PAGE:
These ‘alternatives’ certainly won’t take the place of everything that electricity and cheap oil provides in our lives. When combined with staying out of debt, learning to grow and preserve food, maybe raising a few hens in the backyard, tending a hive of bees, insulating our homes or learning a barterable skill, they can help us keep our heads above water when shit hits the fan! And if shit never does hit the fan, you still win because you’ll have no debt, good food, comfortable shelter and a skill that you can trade. The end.
Michael and I drove over the mountain today to attend the annual Asheville Herb Festival at the Western North Carolina Farmer’s Market. I was delighted with the weather, the turnout, and the variety of plants, products and vendors, so I thought I’d share a few things I learned today with you.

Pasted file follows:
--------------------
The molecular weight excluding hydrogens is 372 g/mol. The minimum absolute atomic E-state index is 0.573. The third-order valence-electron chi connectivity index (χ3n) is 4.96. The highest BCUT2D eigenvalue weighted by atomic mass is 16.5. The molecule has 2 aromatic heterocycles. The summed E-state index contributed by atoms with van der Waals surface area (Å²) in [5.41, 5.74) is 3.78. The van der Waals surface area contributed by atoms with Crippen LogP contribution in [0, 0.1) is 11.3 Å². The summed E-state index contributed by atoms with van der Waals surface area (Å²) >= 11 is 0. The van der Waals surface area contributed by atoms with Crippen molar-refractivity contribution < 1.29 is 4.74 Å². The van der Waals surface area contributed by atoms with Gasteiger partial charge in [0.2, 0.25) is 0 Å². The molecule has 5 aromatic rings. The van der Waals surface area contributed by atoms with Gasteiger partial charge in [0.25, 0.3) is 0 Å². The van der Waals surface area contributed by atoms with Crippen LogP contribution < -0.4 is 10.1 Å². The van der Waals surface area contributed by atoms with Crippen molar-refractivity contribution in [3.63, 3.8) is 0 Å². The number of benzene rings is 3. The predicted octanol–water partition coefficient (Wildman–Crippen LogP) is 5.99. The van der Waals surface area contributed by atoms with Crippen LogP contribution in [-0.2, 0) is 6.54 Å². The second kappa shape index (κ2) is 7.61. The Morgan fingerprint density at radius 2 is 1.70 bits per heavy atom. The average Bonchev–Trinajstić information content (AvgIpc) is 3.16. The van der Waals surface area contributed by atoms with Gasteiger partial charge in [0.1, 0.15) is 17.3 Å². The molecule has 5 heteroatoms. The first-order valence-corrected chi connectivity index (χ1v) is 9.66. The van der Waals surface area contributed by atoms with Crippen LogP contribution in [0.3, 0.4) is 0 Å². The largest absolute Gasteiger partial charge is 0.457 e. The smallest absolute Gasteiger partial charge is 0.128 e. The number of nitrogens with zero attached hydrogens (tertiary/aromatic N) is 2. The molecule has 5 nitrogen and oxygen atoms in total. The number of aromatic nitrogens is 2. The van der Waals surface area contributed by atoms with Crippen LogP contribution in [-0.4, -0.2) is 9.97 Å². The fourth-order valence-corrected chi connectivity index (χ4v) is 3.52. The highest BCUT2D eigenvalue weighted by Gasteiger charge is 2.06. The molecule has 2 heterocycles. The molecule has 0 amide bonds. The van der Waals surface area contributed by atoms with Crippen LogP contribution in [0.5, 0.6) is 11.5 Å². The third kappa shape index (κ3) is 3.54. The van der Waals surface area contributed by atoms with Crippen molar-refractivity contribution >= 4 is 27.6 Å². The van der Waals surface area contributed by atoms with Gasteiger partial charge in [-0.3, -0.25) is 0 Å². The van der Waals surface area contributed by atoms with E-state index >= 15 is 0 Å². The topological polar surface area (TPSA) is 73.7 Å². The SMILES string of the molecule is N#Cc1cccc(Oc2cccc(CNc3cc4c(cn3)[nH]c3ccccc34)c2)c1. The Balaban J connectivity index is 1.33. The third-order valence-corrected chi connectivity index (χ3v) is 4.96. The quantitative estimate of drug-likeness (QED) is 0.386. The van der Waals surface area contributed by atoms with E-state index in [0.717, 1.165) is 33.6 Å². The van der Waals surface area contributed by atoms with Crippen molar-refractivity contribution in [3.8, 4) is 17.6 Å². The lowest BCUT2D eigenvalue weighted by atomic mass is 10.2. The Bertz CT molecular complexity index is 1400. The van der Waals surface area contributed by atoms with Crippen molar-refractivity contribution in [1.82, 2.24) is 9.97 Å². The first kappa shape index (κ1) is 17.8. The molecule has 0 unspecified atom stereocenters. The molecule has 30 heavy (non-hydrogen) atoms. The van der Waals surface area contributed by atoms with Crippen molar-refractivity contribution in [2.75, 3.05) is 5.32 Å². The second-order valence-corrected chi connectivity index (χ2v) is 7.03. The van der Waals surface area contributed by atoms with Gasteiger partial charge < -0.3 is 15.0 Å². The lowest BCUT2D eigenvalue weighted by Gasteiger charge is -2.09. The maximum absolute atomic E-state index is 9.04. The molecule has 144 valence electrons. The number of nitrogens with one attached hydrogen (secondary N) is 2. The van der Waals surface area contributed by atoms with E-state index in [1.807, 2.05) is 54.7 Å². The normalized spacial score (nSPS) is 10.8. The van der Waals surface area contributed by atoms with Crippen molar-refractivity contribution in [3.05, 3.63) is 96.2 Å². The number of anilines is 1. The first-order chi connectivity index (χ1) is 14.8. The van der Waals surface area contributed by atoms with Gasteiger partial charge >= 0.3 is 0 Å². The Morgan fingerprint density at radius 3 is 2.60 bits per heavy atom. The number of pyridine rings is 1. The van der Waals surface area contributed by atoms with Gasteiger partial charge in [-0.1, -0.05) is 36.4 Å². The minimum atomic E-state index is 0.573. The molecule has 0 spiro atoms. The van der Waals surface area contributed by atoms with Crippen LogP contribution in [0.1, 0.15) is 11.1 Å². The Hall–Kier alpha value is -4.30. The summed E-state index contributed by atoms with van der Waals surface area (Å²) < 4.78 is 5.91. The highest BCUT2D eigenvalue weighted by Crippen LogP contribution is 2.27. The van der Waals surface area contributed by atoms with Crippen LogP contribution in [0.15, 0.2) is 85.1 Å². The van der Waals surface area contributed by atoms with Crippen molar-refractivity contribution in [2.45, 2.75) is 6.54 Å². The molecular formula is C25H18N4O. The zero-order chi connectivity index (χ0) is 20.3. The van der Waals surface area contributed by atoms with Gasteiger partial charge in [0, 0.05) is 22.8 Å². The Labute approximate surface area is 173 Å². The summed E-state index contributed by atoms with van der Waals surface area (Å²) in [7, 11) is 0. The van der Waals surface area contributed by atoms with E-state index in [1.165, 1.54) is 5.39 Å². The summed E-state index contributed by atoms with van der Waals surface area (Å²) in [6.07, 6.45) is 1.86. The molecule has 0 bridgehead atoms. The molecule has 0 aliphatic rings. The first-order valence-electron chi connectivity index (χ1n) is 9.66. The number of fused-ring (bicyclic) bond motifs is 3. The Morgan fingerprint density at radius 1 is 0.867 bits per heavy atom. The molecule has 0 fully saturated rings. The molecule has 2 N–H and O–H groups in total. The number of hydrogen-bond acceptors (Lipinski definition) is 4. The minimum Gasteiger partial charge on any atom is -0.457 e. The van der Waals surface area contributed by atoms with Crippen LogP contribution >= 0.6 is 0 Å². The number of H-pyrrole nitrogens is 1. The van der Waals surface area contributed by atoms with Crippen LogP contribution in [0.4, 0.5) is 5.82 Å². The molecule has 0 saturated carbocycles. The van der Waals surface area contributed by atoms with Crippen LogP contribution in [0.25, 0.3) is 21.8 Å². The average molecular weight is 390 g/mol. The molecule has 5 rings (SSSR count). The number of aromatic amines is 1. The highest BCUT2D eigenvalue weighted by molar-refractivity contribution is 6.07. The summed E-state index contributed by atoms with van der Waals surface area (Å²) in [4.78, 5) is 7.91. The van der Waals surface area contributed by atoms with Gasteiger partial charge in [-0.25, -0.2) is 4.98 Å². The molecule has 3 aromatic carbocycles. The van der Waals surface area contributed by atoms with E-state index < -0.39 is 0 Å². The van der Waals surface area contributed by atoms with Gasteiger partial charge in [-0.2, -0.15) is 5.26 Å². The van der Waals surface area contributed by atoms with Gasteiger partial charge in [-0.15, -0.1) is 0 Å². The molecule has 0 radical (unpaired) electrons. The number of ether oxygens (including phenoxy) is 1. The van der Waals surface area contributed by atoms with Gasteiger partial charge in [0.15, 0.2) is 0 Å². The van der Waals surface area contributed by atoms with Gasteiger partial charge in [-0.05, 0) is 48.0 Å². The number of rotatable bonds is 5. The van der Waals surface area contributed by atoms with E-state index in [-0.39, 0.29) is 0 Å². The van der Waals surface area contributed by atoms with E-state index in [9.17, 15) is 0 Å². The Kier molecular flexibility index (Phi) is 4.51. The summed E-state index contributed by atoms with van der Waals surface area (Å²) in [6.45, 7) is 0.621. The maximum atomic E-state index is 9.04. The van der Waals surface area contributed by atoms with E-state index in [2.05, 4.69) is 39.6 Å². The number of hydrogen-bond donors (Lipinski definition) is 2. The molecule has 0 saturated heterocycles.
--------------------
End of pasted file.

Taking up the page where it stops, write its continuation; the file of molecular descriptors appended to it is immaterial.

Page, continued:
The most exciting thing I learned is that on Wednesday, May 9th there is a ‘special event’ being organized by Transition Asheville & The Food Security Cluster of the Asheville-Buncombe Food Policy Council. A panel of the city and county’s emergency response team and community leaders will discuss ‘FOOD SECURITY in times of Crisis, Transition, and Emergency’. It is billed as a community forum on resilience and emergency preparedness. Those topics are the very essence of this blog. I want to be part of that conversation, and then I want that same conversation to take place right here in the TriCities too! But I cannot attend that day, so here’s a link with all the info, in case you’d like to go. If you do, please contact me when it’s over and let me know what you’ve learned, and how we might initiate that same kind of preparedness on THIS side of the mountain.